Just after Pelosi was sworn in Thursday, longtime Democratic Reps. Brad Sherman of California and Al Green of Texas introduced articles of impeachment against President Donald Trump. That evening, newly elected Rep. Rashida Tlaib of Michigan riled up a supportive crowd by calling the president a profanity and predicting that he will be removed from office.
Tension over impeachment is likely to be a persistent thorn for Pelosi, who will have to balance between a small, vocal group of the most liberal members of her caucus, who want to see Trump removed immediately, and the majority of her members who want to wait for special counsel Robert Mueller's Russia investigation to finish. Pelosi purposely avoided — and encouraged most fellow Democrats to avoid — any talk of impeachment during the election, believing there could be backlash from voters.
While eager to paint impeachment as the Democrats' only agenda, Trump has also expressed some worry both publicly and privately at the prospect. He has told confidants that he finds the impeachment talk somewhat unnerving, according to an outside adviser who spoke to him in recent days.
The president, who has long fashioned himself as the ultimate winner, told the confidant that he worried that impeachment, even if he retained office, would be a stain on his legacy. And while he thought the impeachment would rally his own base in the 2020 election it could hurt his standing with foreign leaders as he negotiates trade deals, according to the adviser.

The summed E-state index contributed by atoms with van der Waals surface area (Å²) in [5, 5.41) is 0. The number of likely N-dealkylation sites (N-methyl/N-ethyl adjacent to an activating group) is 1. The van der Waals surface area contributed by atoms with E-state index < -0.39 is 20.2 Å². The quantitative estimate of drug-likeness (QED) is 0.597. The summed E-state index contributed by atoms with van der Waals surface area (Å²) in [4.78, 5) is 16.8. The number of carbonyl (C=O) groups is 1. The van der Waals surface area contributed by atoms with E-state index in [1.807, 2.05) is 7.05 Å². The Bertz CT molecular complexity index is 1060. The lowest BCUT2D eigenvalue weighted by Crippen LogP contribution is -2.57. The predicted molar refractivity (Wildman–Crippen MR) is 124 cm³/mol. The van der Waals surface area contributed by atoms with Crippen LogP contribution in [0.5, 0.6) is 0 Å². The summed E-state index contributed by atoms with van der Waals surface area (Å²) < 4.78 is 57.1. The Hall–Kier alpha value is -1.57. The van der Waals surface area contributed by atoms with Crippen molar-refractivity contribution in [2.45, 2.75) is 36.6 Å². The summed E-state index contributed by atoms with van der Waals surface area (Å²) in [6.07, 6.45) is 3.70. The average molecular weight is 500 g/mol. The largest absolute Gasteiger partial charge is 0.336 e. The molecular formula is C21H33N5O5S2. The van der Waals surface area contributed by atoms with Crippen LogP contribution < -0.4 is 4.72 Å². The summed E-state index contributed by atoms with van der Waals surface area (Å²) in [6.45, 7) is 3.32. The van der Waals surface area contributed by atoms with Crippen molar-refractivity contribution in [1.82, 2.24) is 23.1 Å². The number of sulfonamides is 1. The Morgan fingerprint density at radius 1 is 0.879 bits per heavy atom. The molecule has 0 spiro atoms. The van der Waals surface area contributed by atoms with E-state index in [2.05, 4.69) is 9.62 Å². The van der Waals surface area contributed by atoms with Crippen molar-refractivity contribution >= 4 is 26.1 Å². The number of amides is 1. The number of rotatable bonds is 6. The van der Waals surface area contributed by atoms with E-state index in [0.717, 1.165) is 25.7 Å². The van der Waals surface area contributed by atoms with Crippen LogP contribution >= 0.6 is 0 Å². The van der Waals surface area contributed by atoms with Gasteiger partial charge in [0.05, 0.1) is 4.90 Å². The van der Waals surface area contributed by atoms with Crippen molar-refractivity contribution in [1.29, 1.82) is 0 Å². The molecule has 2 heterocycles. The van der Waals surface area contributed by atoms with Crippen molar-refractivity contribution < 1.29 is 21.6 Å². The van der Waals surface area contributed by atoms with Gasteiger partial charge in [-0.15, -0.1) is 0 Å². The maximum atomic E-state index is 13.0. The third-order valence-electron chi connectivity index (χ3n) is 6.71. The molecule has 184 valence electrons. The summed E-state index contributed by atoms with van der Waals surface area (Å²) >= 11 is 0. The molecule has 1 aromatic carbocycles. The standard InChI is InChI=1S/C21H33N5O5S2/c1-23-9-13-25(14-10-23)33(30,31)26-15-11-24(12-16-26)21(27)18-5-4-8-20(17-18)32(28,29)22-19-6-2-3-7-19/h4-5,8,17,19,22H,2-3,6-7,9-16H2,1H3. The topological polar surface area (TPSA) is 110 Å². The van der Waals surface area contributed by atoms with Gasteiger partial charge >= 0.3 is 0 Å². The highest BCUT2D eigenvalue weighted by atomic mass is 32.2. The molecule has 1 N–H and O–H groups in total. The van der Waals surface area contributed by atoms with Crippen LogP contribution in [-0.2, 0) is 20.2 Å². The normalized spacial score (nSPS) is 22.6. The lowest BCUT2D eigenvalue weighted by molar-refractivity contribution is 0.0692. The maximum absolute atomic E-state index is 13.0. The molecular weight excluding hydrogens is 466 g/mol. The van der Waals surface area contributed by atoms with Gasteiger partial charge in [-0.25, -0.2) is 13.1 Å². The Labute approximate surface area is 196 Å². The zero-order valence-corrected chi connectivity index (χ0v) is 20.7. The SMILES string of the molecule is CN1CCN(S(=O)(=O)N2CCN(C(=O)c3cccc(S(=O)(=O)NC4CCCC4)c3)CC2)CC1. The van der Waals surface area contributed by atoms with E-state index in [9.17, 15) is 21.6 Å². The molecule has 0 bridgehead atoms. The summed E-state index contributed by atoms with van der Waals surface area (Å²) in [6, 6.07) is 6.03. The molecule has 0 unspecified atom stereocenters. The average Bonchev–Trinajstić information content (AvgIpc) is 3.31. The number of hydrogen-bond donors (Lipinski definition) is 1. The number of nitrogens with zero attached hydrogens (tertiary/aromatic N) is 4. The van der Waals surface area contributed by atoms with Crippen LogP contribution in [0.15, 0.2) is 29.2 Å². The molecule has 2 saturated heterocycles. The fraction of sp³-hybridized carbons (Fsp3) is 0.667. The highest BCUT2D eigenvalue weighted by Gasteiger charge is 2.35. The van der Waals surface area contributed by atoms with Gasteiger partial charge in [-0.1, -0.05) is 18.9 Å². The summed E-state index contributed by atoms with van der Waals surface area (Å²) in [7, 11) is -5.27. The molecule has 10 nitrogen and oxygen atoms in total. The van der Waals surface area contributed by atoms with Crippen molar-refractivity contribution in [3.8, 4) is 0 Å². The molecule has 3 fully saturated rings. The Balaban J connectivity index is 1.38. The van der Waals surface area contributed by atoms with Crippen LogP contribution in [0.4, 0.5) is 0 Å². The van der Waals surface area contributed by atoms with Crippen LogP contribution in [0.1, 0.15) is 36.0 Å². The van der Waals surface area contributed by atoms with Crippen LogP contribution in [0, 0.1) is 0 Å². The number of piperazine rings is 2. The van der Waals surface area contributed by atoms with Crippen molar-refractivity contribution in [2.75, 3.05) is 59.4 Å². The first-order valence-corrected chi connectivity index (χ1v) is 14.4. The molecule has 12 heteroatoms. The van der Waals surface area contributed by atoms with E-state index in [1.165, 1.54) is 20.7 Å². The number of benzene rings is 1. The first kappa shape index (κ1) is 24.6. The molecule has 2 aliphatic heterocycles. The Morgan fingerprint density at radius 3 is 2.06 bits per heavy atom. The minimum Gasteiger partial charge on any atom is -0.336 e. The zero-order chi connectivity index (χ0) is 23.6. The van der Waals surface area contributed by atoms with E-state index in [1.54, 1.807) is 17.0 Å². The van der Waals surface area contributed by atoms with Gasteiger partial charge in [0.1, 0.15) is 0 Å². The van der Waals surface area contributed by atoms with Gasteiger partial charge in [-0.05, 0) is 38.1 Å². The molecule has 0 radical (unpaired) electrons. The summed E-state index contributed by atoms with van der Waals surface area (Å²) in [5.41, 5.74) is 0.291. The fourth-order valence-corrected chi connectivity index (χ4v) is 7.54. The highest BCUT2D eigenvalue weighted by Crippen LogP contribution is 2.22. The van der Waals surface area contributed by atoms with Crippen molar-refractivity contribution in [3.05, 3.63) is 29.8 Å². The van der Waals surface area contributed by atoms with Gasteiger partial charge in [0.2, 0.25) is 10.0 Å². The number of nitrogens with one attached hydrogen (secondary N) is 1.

While many Democrats might favor impeachment, those calling for it now are largely outliers. Most Democratic lawmakers listened to Pelosi and campaigned on kitchen table issues such as health care and jobs and prefer to keep them at the forefront of the party's focus.
Still, it will be hard for Pelosi to quiet some on her left flank who see their new majority as a direct challenge to Trump. "Impeachment is on the table," Sherman said. "You can't take it off the table."
Tlaib, who represents a liberal district in Detroit, exclaimed at an event late Thursday that Democrats were going to "impeach the mother------." She didn't back down Friday, tweeting that "I will always speak truth to power." She added the hashtag, "#unapologeticallyMe."
Her spokesman, Denzel McCampbell, said in a statement that Tlaib, one of only two Muslim women in Congress, "was elected to shake up Washington" and will not stay silent. "The congresswoman absolutely believes he needs to be impeached. She ran and won by making this very clear to the voters in her district," McCampbell said.
Pelosi said Friday at an MSNBC town hall said she wouldn't censor her colleagues, and that Tlaib's language was no worse than things Trump has said. Still, Pelosi said she didn't like the language and wouldn't use it. She said, as she has many times before, that the House shouldn't move to impeach Trump without more facts and that she believes impeachment is divisive.
The prospect of that division delights Republicans, who have used impeachment calls to fire up their base of voters. Trump immediately seized on the topic, asking in a tweet Friday, "How do you impeach a president who has won perhaps the greatest election of all time, done nothing wrong."